In the above example the quantifier is more convoluted in expression. Instead of the quantifier 'everything' we have 'each thing' (the universal quantifier). Here we don’t talk about a specific entity (i.e. the author of Waverley); but to “each thing” or to “two or more things”. As Quine puts it, the second version “contains no expression purporting to name the author of Waverley”.

Later in the paper Quine recapitulates on these issues. Again he stresses the need to erase names. So what do we use to refer to entities? We use variables. More precisely, as Quine puts it: “to be assumed as an entity is…to be reckoned as the value of a variable.” And, again, the point of variables is that they are non-specific. That is, they don't name particulars. As Quine points out, variables are therefore like pronouns (e.g., 'it', 'this').

What’s the point of these logical substitutions to the originals? It's to stop us naming non-existents and thus escaping from Plato’s beard.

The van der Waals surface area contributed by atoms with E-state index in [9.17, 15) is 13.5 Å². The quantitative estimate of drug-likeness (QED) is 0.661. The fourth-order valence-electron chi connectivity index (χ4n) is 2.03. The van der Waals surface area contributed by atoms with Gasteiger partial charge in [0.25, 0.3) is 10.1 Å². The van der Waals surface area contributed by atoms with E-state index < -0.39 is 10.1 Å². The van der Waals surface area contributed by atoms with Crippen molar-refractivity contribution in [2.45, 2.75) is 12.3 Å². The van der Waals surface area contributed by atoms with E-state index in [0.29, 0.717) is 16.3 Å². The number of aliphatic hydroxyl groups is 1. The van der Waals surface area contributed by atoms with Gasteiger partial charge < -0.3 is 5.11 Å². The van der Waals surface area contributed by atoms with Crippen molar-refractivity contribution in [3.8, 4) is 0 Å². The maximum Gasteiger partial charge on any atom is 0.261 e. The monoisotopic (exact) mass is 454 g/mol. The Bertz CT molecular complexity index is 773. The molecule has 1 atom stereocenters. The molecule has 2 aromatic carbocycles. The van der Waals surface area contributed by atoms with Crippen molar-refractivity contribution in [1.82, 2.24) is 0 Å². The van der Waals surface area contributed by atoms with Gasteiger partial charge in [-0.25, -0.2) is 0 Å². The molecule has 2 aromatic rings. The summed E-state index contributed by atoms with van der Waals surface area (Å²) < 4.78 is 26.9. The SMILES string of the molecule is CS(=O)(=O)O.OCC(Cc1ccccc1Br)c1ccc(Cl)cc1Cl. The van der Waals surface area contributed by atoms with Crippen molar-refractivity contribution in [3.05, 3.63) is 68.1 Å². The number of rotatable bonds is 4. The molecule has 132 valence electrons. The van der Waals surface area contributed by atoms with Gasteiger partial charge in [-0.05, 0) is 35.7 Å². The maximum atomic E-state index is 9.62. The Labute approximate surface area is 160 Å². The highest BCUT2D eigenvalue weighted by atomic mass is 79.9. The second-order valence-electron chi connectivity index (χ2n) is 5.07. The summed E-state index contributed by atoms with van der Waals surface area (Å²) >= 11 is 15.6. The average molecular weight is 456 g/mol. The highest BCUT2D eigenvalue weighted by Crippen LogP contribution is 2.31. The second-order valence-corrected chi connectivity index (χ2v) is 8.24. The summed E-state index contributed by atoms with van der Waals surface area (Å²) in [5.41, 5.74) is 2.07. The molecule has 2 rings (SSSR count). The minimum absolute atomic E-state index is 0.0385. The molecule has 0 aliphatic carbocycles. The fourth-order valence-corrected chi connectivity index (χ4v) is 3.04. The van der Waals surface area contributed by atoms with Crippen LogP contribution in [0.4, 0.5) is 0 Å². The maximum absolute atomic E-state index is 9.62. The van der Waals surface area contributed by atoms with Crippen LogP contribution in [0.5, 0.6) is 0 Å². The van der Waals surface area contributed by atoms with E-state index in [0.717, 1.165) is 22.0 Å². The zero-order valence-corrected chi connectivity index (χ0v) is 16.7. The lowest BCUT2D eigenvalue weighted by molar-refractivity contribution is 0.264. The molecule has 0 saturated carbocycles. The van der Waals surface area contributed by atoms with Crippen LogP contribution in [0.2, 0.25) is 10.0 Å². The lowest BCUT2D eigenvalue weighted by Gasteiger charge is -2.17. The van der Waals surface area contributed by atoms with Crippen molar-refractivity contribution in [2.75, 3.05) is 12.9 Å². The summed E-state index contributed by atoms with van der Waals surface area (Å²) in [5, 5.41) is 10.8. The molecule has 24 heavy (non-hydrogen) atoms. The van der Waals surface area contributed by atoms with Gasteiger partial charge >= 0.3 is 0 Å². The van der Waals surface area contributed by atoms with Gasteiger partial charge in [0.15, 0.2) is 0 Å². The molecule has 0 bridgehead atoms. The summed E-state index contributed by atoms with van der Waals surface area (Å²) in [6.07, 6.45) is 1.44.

(The reasons for this approach can't be gone into here. I suggest that the reader consult Russell’s original paper.)

Sense & Reference

Quine follows this account of Russell with an account of what Frege called “sense and reference”.

What's the meaning of a proper name? In Quine and Frege’s case, what are the meanings of the names 'Morning Star' and the 'Evening Star'? The references, that is, the stars themselves, can’t be the meanings of the two proper names because they both refer to the same thing: viz., the planet Venus.

This distinction between meaning and reference had already been well made before Quine; though Quine uses it to get back to the Pegasus problem he tackled earlier in the paper.

The reason why McX made his mistake about thinking that names must refer is that he “confused the alleged named object Pegasus with the meaning of the word ‘Pegasus’”. That is, he didn’t distinguish reference from meaning (as in the Morning Star example). McX thought that the meaning of the name ‘Pegasus’ must be the thing Pegasus. But, as Frege showed, if the reference were identical with the meaning, the planet Venus wouldn’t have two names.